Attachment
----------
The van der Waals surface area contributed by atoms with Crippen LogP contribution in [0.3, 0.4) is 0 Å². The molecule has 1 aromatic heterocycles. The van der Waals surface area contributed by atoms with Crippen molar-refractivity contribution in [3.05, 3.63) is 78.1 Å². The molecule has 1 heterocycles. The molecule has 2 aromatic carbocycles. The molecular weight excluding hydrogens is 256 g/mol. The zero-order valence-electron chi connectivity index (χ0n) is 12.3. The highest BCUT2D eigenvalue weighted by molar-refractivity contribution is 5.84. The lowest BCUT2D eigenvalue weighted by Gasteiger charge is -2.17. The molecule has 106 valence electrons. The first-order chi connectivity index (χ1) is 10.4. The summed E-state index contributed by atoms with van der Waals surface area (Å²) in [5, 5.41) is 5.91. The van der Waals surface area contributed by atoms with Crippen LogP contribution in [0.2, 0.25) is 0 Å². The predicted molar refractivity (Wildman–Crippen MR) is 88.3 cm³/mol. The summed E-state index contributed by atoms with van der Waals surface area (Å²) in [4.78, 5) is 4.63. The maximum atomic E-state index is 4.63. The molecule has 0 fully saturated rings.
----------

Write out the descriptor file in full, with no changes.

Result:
The van der Waals surface area contributed by atoms with Crippen LogP contribution in [0.3, 0.4) is 0 Å². The molecule has 1 aromatic heterocycles. The van der Waals surface area contributed by atoms with Crippen molar-refractivity contribution in [3.05, 3.63) is 78.1 Å². The molecule has 1 heterocycles. The molecule has 2 aromatic carbocycles. The molecular weight excluding hydrogens is 256 g/mol. The zero-order valence-electron chi connectivity index (χ0n) is 12.3. The highest BCUT2D eigenvalue weighted by molar-refractivity contribution is 5.84. The lowest BCUT2D eigenvalue weighted by Gasteiger charge is -2.17. The molecule has 106 valence electrons. The first-order chi connectivity index (χ1) is 10.4. The summed E-state index contributed by atoms with van der Waals surface area (Å²) in [5, 5.41) is 5.91. The van der Waals surface area contributed by atoms with Crippen LogP contribution in [0.2, 0.25) is 0 Å². The predicted molar refractivity (Wildman–Crippen MR) is 88.3 cm³/mol. The summed E-state index contributed by atoms with van der Waals surface area (Å²) in [4.78, 5) is 4.63. The maximum atomic E-state index is 4.63. The molecule has 0 fully saturated rings.